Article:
September 8, 2019; Salon
Writing for Salon in an article produced by Our Schools, a project of the Independent Media Institute, Sarah Lahm makes the case that Democratic Party candidates for president should adopt anti-charter policies. In fact, according to a Washington Post article she references, most if not all of the candidates have already come out with negative comments.
Lahm’s argument here raises once again the kinds of tortured financial relationships that can arise in these hybrids, as backers try to make a buck in a field where little extra money is available for the basics. We at NPQ have been following these stories for a decade or more—see here and here.
This story is about the Twin Cities German Immersion School (TCGIS), a nonprofit academy in St. Paul, Minnesota. According to Lahm, nonprofit charter schools are not allowed to own property directly, but they were involved in the purchase of the St. Andrews Catholic Church site, which included a church built in 1927, a rectory, and a small two-story school building. This took place in 2013; the school took out a loan to refurbish the facility, and in the end were on the hook for $8 million in construction costs.
The school was actually purchased by Educational Properties, Inc. (EPI), a nonprofit based in New Orleans. The principal officer listed on the GuideStar profile is Kathleen Padian. According to the IRS Form 990, the TCGIS property is owned by Educational Properties TCGIS, a limited liability company that’s listed as a “disregarded entity” on the tax return. In other words, Educational Properties is the sole proprietor of this for-profit LLC that owns the building. EPI listed its capital lease receivable at more than $13 million in 2016.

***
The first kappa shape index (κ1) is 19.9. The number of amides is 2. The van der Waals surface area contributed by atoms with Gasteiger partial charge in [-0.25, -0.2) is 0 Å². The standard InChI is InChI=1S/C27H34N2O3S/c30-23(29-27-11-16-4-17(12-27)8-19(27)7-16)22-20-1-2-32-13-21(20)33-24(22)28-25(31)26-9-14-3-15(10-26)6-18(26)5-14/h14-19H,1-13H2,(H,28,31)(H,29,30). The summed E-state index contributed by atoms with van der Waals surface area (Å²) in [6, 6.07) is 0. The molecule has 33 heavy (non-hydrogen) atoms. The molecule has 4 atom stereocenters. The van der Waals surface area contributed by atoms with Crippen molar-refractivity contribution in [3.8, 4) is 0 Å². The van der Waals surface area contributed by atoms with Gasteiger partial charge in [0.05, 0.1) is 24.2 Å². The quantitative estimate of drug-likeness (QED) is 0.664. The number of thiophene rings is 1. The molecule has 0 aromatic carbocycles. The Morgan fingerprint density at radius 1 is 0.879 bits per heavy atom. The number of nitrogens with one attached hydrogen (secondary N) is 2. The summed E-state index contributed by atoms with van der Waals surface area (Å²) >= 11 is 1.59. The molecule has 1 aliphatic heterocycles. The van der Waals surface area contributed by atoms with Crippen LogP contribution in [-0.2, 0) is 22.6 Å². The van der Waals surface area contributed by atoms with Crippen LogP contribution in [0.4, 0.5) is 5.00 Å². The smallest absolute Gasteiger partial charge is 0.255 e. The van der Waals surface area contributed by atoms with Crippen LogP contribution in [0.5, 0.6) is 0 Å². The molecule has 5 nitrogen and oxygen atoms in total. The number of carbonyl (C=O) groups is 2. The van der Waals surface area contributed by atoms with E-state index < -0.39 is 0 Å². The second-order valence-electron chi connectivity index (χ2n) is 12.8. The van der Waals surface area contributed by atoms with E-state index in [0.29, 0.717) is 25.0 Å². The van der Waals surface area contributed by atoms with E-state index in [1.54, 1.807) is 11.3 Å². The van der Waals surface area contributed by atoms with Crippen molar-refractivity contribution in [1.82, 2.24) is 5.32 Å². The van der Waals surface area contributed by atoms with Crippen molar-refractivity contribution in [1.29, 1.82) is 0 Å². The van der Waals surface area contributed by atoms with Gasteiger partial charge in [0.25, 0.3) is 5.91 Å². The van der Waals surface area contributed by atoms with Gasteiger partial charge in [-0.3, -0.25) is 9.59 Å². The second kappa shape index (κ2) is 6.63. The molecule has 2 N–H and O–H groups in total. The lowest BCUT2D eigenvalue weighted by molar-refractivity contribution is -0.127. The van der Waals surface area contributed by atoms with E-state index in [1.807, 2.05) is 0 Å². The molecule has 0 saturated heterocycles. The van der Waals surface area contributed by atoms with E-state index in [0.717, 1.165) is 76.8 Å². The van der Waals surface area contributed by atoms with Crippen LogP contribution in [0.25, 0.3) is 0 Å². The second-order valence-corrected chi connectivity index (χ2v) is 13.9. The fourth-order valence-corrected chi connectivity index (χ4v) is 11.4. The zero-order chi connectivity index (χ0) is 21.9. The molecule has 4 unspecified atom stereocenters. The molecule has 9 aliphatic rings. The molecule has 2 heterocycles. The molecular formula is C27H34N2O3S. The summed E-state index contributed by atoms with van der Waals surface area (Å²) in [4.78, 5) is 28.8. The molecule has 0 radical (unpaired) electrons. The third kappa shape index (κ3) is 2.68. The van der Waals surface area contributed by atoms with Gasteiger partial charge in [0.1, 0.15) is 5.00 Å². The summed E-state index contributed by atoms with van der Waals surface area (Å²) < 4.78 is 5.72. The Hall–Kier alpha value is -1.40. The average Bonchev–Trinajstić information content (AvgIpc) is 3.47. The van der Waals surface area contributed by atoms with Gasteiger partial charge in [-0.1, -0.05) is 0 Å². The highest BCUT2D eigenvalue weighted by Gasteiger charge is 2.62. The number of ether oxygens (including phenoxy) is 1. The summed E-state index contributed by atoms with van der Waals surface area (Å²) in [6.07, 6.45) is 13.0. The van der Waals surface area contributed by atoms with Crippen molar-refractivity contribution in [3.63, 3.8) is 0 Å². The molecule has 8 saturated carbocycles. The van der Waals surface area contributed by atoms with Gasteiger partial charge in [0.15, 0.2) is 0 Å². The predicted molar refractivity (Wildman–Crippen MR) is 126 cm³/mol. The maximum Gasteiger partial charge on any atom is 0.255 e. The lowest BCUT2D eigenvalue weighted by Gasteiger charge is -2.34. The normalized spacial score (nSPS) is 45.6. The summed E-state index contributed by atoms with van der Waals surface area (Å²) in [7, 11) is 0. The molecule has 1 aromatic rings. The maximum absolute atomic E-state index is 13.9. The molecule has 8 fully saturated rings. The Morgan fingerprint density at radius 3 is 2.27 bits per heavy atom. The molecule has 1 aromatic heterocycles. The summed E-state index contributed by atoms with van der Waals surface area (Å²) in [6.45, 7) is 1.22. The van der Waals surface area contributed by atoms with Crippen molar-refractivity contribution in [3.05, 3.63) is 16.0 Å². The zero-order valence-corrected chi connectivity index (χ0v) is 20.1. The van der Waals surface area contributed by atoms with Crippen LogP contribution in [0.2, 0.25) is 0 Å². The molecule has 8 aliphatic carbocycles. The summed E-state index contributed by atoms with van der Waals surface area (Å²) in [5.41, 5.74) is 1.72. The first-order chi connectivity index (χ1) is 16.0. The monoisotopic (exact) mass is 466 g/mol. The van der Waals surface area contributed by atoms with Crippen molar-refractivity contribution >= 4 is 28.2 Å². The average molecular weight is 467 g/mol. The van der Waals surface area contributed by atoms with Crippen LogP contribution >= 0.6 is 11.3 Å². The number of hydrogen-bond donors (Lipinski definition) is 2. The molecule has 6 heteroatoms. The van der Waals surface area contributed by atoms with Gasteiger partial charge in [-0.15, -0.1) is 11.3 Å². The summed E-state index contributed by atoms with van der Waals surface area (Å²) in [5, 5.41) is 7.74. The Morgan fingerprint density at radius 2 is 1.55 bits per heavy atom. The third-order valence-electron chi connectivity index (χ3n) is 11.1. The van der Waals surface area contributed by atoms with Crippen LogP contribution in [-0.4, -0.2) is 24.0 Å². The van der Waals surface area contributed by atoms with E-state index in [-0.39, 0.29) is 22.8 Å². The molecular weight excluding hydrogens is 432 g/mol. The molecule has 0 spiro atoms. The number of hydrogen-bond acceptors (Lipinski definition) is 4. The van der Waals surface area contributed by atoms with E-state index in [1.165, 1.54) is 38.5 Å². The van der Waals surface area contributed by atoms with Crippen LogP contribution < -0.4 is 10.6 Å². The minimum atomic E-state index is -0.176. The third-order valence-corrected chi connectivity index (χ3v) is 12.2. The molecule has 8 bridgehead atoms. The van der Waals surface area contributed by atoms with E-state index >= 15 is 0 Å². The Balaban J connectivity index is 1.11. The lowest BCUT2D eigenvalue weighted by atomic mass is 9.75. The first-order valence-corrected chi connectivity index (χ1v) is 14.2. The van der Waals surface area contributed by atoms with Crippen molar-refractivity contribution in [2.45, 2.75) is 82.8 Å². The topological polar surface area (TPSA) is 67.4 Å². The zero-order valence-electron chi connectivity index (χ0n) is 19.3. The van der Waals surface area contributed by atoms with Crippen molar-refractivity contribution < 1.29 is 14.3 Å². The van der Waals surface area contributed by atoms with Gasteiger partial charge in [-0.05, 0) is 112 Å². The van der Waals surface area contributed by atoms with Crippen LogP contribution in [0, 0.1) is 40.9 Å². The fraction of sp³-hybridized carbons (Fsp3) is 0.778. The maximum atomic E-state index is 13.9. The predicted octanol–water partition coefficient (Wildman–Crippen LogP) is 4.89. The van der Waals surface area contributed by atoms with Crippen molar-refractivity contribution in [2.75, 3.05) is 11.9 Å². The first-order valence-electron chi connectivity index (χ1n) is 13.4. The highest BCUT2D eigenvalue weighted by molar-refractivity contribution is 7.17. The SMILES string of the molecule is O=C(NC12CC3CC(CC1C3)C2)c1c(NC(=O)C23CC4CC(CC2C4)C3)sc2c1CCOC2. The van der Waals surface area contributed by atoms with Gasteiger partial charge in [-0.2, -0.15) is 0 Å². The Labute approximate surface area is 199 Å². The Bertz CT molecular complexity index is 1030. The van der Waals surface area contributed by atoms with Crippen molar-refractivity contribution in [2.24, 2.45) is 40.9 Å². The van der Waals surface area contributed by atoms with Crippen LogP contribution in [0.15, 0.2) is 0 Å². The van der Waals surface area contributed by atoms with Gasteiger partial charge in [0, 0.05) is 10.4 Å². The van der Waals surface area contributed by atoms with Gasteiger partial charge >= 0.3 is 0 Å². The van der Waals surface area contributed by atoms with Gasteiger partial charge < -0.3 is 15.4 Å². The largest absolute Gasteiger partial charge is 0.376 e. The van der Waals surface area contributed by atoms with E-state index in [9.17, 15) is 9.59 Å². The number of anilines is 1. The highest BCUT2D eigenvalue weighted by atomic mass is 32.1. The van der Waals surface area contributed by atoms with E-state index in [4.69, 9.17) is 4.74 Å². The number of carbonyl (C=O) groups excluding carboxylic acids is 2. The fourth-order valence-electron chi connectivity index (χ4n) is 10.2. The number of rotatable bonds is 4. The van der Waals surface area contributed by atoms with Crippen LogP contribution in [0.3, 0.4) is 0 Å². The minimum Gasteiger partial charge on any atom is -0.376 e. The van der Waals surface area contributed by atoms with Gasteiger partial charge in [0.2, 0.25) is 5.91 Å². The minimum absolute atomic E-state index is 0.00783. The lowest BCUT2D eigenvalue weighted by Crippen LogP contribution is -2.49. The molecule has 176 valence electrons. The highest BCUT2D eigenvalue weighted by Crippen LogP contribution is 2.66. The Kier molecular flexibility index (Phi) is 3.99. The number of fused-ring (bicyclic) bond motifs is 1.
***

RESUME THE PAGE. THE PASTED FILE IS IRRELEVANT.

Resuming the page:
Part of the $8 million in debt that TCGIS accrued was a payment due to another New Orleans-based entity called TenSquare, which had helped facilitate the process of purchasing and refurbishing the St. Andrews site. According to its website, TenSquare is a full-service agency helping charter schools and the charter school movement overall. It is a for-profit company that can offer facilities development, professional placement services, and plans to improve student performance. These kinds of organizations have been banned in many states because they undercut quality.
According to a 2013 contract between TenSquare and TCGIS, the school would pay TenSquare almost $200,000 in developer fees for the original purchase and renovation of the buildings, and $275 per hour for legal fees. The person who signed the contract on behalf of EPI is Kathleen Padian, although it is TCGIS that is listed as owing the money. Padian is listed on its website as a partner for TenSquare. In 2018 the school agreed to pay another $100,000 in developer fees for the tear down of the original church and construction of a new facility.
All told, since 2013 TCGIS has taken out $17 million dollars in loans for the purchase and renovation of the St. Andrews site. The loans have been secured through bonds issued by the city of St. Paul that were underwritten by Piper Jaffray, a Minneapolis-based investment firm.
Even though TCGIS is a nonprofit organization, with the public, taxpayer funds that the school receives for each of its students, payments are made the benefit private, for profit entities like TenSquare and Piper Jaffray.
In the end, Lahm’s article is less about the Democrats running for President and more about what has happened over the years around TCGIS and the ultimate destruction of the St. Andrews church, apparently much against the wishes of the neighborhood and just before the building was granted historic status.
Tortured financial relationships like these have been documented in for-profit nursing homes and hospices. As we say elsewhere today, in some fields, the profit motive is just destructive to the public good.—Rob Meiksins